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Arthrogryposis Multiplex Congenita -ˈməl-tə-ˌpleks-kən-ˈjen-ət-ə

By Simeon A. Boyadjiev Boyd, MD, Professor of Pediatrics and Genetics, Section of Genetics, Department of Genetics, University of California, Davis

Arthrogryposis multiplex congenita refers to a variety of conditions that involve limited joint movement.

Any condition that impairs the movement of the baby while in the womb can result in arthrogryposis multiplex congenita. Such causes may involve

More than 35 genetic disorders (such as spinal muscular atrophy type I and trisomy 18) have been associated with arthrogryposis multiplex congenita.

In infants with arthrogryposis multiplex congenita, a number of joints become curved and "frozen" and consequently cannot bend. Many infants have weakened muscles. Decreased movement of the baby's muscles and joints while in the womb likely cause the decreased movement of the joints after birth. Sometimes the nerves that would normally move the bones in the affected joints are also impaired. Infants with arthrogryposis may also have dislocated hips, knees, or elbows.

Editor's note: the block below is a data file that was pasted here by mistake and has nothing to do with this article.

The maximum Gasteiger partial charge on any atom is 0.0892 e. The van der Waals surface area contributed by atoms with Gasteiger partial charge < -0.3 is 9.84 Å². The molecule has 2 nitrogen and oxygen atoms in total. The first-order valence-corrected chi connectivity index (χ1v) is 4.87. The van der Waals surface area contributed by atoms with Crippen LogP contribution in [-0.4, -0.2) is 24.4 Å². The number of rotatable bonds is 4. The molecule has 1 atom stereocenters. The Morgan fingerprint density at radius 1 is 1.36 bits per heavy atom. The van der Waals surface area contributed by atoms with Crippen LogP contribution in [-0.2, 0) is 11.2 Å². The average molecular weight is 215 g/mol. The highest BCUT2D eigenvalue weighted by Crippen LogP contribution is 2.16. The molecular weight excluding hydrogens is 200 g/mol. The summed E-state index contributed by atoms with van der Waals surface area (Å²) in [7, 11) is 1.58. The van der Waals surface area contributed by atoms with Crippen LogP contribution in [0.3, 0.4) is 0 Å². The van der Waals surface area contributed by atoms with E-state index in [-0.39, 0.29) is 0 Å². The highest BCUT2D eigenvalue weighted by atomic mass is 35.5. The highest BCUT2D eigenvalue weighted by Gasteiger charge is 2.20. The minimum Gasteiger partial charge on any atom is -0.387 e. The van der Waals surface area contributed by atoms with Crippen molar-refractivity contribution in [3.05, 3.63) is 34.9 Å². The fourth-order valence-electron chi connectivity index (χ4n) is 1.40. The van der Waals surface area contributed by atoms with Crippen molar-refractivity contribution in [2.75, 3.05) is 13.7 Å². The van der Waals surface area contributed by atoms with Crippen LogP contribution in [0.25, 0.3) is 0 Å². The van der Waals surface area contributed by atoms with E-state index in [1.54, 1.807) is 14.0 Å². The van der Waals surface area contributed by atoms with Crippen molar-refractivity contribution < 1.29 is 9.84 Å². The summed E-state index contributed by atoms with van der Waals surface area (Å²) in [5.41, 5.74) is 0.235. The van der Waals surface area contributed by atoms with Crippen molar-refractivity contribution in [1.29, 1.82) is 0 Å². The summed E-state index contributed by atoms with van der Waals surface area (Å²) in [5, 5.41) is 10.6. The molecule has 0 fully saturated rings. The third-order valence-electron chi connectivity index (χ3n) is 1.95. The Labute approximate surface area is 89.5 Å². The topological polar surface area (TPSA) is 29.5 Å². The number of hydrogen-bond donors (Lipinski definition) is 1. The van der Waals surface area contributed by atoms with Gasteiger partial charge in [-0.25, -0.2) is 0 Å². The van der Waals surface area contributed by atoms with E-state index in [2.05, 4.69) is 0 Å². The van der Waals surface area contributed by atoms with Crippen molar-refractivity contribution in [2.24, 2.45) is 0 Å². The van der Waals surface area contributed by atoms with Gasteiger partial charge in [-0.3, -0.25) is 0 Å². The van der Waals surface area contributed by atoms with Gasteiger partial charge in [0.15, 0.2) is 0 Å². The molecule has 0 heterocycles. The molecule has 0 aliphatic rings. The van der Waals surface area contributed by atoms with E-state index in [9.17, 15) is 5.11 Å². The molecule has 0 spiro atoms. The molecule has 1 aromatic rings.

Babies born with arthrogryposis typically develop relatively normal intelligence, except when the arthrogryposis is caused by a disorder or syndrome that also affects intelligence. Doctors seek to establish a specific diagnosis for what has caused the arthrogryposis so that parents know what the prognosis is and can receive genetic counseling.

Placing the baby's limbs in a cast and doing physical therapy to carefully move and manipulate the stiff joints may improve joint movements. Surgery may be needed to free the bones from attached tissue in order to have more normal joint movement. Surgically moving a muscle (for example, moving the triceps muscle so that it can flex rather than extend the elbow) may improve function.

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